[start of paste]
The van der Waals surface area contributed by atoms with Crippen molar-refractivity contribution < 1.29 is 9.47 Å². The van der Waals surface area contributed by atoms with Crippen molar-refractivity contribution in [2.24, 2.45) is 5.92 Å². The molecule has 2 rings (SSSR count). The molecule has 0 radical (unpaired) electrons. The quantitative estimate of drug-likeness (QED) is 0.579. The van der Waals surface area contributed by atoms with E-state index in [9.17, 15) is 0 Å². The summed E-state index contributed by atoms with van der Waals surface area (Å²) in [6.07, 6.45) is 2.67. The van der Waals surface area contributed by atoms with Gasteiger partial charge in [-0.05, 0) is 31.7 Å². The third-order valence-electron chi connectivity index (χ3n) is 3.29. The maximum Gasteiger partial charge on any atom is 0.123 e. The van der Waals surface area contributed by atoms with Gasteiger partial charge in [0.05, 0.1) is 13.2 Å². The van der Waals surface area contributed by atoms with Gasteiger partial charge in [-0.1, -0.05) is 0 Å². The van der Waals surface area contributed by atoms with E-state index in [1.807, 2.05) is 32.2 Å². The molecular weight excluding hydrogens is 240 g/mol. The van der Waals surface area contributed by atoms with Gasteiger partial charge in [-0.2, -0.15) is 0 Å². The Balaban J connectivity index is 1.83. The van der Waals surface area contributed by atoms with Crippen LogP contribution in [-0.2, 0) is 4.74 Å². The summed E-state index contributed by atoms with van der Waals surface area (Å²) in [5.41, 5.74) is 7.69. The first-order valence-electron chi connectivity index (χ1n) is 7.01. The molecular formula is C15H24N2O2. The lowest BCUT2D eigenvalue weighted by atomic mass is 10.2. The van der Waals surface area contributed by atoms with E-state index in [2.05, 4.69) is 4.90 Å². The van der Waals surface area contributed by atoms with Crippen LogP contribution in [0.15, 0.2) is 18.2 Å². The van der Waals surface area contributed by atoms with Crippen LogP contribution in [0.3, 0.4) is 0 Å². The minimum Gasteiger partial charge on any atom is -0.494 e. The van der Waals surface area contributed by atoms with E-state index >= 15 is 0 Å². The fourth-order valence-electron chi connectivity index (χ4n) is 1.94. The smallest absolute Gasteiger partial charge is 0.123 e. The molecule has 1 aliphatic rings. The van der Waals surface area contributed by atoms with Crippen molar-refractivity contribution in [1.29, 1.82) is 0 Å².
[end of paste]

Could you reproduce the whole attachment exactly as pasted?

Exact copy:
The van der Waals surface area contributed by atoms with Crippen molar-refractivity contribution < 1.29 is 9.47 Å². The van der Waals surface area contributed by atoms with Crippen molar-refractivity contribution in [2.24, 2.45) is 5.92 Å². The molecule has 2 rings (SSSR count). The molecule has 0 radical (unpaired) electrons. The quantitative estimate of drug-likeness (QED) is 0.579. The van der Waals surface area contributed by atoms with E-state index in [9.17, 15) is 0 Å². The summed E-state index contributed by atoms with van der Waals surface area (Å²) in [6.07, 6.45) is 2.67. The van der Waals surface area contributed by atoms with Gasteiger partial charge in [-0.05, 0) is 31.7 Å². The third-order valence-electron chi connectivity index (χ3n) is 3.29. The maximum Gasteiger partial charge on any atom is 0.123 e. The van der Waals surface area contributed by atoms with Gasteiger partial charge in [0.05, 0.1) is 13.2 Å². The van der Waals surface area contributed by atoms with Gasteiger partial charge in [-0.1, -0.05) is 0 Å². The van der Waals surface area contributed by atoms with E-state index in [1.807, 2.05) is 32.2 Å². The molecular weight excluding hydrogens is 240 g/mol. The van der Waals surface area contributed by atoms with Gasteiger partial charge in [-0.2, -0.15) is 0 Å². The Balaban J connectivity index is 1.83. The van der Waals surface area contributed by atoms with Crippen LogP contribution in [-0.2, 0) is 4.74 Å². The summed E-state index contributed by atoms with van der Waals surface area (Å²) in [5.41, 5.74) is 7.69. The first-order valence-electron chi connectivity index (χ1n) is 7.01. The molecular formula is C15H24N2O2. The lowest BCUT2D eigenvalue weighted by atomic mass is 10.2. The van der Waals surface area contributed by atoms with E-state index in [2.05, 4.69) is 4.90 Å². The van der Waals surface area contributed by atoms with Crippen LogP contribution in [0.15, 0.2) is 18.2 Å². The van der Waals surface area contributed by atoms with Crippen LogP contribution in [0.3, 0.4) is 0 Å². The minimum Gasteiger partial charge on any atom is -0.494 e. The van der Waals surface area contributed by atoms with E-state index >= 15 is 0 Å². The fourth-order valence-electron chi connectivity index (χ4n) is 1.94. The smallest absolute Gasteiger partial charge is 0.123 e. The molecule has 1 aliphatic rings. The van der Waals surface area contributed by atoms with Crippen molar-refractivity contribution in [1.29, 1.82) is 0 Å².